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December 2021

Our Nueva York: Writing the City in Spanish

Image: Regina Vater, Cinematic Still from Mayakovsky, 1974.

This month, we explore the notion of New York as Spanish-language city. As renowned translator and scholar Esther Allen notes in an interview this month, "Spanish has been a language of what’s now New York City since the very first arrival of non-Native Americans on these shores." The writing in our December issue, then, is not an attempt to simply explore another side of New York, but rather to acknowledge this oft-obscured history with work by five contemporary writers from across the Spanish-speaking world. Michel Nieva takes a look at warring species in pandemic-era Nueva York, while Mario Michelena sets his sights on battles in a Brooklyn courtroom. Sara Cordón writes a tale of being and becoming through the eyes of a college graduate and Spanish immigrant whose first window into New York was through the 1979 action thriller The Warriors. Álvaro Baquero-Pecino breaks the city down by the numbers, and Naeif Yehya introduces readers to a Brooklyn man whose bluff is called by a cam girl. In an interview, Esther Allen and Ulises Gonzales look at the history of Spanish-language writing in New York. Gonzales also provides an introduction to the issue, which he guest-edited in collaboration with Ashley Candelario.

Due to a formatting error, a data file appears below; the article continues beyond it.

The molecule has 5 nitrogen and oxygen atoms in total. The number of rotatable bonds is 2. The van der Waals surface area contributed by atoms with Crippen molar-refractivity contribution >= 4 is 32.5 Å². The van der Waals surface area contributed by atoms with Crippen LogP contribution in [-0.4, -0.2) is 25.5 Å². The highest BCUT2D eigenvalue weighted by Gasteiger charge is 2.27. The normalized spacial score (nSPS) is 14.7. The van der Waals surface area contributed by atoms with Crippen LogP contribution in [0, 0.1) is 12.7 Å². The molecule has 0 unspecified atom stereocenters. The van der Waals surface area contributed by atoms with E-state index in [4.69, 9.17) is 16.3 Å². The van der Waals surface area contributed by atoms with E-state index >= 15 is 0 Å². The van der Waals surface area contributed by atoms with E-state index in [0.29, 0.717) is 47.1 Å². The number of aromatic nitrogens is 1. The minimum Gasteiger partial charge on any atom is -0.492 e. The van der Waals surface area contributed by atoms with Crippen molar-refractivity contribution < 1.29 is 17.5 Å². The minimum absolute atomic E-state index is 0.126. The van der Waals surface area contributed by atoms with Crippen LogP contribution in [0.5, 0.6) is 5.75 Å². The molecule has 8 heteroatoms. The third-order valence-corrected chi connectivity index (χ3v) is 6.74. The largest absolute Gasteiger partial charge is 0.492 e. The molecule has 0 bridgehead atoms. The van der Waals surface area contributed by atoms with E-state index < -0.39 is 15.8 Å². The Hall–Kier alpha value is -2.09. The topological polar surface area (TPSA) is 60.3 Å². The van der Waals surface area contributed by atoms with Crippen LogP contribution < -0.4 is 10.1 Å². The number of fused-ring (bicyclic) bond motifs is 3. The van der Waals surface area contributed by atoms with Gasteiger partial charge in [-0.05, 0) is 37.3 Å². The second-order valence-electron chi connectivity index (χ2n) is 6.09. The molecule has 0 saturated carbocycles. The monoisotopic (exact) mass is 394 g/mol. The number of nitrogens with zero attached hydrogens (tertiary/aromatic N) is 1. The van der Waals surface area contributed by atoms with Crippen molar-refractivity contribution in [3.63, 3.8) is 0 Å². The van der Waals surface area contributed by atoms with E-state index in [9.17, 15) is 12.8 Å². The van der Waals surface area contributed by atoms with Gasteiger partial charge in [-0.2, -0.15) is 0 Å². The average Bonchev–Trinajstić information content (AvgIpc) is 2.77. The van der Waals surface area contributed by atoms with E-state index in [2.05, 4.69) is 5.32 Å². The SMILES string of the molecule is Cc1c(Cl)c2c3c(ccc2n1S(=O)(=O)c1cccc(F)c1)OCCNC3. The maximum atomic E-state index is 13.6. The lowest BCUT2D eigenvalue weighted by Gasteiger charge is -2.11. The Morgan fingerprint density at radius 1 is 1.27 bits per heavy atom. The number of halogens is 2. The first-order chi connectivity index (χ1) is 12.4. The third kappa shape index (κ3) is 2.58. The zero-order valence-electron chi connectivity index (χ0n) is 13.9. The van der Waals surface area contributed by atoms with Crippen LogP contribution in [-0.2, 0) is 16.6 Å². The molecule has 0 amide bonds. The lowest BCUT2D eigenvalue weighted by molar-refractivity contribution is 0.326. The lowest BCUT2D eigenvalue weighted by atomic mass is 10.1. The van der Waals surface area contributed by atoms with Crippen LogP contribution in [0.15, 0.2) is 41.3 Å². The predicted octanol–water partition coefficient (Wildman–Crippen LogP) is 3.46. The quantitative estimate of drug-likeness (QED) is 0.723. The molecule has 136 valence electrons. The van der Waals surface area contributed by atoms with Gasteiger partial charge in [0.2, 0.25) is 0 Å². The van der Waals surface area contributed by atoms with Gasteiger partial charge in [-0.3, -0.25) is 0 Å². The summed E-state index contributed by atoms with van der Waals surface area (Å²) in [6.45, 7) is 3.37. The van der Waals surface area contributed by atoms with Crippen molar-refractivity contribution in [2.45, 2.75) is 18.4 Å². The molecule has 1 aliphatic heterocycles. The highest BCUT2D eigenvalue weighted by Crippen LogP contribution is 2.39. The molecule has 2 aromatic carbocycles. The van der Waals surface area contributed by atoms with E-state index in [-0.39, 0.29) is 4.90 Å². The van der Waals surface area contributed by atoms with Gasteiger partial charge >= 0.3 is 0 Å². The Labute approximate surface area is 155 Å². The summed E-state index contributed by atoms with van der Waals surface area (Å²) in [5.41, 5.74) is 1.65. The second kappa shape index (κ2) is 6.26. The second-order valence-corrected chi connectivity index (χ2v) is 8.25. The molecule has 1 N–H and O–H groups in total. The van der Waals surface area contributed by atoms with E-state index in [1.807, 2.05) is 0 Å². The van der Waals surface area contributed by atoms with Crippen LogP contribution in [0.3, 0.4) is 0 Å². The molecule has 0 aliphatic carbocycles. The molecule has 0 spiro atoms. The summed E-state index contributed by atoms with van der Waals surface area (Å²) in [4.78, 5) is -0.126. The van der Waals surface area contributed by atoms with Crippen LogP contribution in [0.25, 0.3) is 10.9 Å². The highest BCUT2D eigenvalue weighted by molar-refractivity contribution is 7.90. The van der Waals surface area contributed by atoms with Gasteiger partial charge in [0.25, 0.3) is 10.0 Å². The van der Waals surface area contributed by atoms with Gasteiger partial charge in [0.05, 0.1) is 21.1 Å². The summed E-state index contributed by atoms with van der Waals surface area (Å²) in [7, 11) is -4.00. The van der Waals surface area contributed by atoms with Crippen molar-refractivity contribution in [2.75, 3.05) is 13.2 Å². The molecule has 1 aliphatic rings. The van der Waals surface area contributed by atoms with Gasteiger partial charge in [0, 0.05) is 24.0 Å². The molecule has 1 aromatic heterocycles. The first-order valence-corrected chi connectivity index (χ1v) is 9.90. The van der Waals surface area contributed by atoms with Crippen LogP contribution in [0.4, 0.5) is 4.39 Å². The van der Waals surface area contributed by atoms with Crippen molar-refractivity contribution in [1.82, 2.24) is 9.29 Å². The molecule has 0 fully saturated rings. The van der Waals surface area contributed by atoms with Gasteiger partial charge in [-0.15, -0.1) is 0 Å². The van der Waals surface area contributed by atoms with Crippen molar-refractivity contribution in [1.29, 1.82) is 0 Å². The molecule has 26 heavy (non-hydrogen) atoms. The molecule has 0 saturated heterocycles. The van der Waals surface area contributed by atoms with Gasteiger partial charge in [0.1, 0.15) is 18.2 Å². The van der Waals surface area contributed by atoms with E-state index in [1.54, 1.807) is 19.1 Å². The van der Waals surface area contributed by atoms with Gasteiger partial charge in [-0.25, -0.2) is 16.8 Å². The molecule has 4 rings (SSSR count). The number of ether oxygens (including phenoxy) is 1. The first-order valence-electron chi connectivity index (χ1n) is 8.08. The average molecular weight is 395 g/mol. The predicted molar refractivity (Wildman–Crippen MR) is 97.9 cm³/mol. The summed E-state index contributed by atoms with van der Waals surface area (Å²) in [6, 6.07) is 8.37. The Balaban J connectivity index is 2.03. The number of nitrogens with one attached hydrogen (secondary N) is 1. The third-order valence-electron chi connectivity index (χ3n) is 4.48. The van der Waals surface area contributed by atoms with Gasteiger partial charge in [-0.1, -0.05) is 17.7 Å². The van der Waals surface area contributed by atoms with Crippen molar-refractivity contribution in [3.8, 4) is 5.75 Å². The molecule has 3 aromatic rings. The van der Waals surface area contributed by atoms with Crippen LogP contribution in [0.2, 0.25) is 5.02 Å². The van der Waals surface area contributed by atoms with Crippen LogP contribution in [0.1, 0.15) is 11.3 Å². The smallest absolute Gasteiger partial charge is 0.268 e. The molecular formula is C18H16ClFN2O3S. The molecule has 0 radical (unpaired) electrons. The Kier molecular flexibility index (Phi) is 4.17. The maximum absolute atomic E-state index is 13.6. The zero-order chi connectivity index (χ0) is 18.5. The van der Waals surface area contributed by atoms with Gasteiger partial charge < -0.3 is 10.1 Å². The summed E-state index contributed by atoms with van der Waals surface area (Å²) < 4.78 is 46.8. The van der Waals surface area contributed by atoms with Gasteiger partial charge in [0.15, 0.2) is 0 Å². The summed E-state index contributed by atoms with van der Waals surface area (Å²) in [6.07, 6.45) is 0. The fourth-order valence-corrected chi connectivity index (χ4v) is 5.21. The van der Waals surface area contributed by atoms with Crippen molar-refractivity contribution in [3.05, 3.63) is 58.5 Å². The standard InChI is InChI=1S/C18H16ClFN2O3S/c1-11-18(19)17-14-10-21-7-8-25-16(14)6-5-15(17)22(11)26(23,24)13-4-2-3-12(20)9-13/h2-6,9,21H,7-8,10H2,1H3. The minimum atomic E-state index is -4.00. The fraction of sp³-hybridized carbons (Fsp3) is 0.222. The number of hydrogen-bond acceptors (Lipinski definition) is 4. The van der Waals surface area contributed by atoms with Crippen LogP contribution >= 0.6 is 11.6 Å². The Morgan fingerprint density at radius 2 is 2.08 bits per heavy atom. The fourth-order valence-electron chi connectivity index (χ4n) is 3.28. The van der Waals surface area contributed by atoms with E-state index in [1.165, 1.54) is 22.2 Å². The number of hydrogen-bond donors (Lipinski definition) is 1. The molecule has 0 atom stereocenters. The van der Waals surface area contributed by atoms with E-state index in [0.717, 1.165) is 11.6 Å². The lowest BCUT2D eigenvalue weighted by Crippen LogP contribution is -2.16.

Nuestra Ciudad: Writing the City in Spanish

Just shy of two years since the city of New York was laid low by the COVID-19 pandemic, the December issue of Words Without Borders brings together work from five writers—all of them working in Spanish—that explores this multifaceted city.

War of the Species

Completely unaware that this was the kind of sacred moment when you pledge your undying allegiance to a team, through thick and thin, I stated my choice.

Statistics

On a bad night, a train car on the red line takes more than half an hour to appear, and no fewer than twenty-one minutes to traverse the eleven stations to the southern tip of Manhattan.


bilingual

Spanish-language Writing in New York, Then and Now: An Interview with Esther Allen & Ulises Gonzales

While many Latinx writers work in English, there is a longstanding tradition of writers born or raised in this country who work in Spanish.

No One Really Knows Why People Shout

His lips are moist, as though he were stewing on more insults.

The Common Good

All she can think about is why it ever occurred to her to dress like this in public.

Plans and Commitments

He checked Mel’s Instagram and Twitter accounts again, waiting anxiously for her to post something, anything.

Book Reviews

Shukri Mabkhout’s “The Italian”: Characters Caught in a Sea Change

Reviewed by Elaine Margolin

Shukri Mabkhout's award winning novel shows characters attempting to navigate a society in tumult.

Samar Yazbek’s “Planet of Clay”: The Urgency of Telling

Reviewed by Ben Goldman

Samar Yazbek's novel uses a memorable narrator to explore the indelibility of storytelling.

Antonio Gamoneda’s “Castilian Blues”: Songs No Longer Silenced

Reviewed by Jose-Luis Moctezuma

Antonio Gamoneda's collection of poems interprets the American blues tradition with powerful results.

Helene Bukowski’s “Milk Teeth”: A Plausible Post-Apocalypse

Reviewed by Kevin Canfield

Helene Bukowski's harrowing debut novel invites readers to a strange dystopia.

Recent Issues

Our Nueva York: Writing the City in Spanish

The Language of Identity: Kaaps Writing from South Africa

Voices on the Verge: Writing from Southeast Asian Creole Languages

The Slow Burn of Inner Chaos: Writing from Malaysia

Backstories: Afro-Italian Women Writers

The Queer Issue XII

Movement and Multiplicity: Writing from Mauritania

On the Edge: Writing from Iceland

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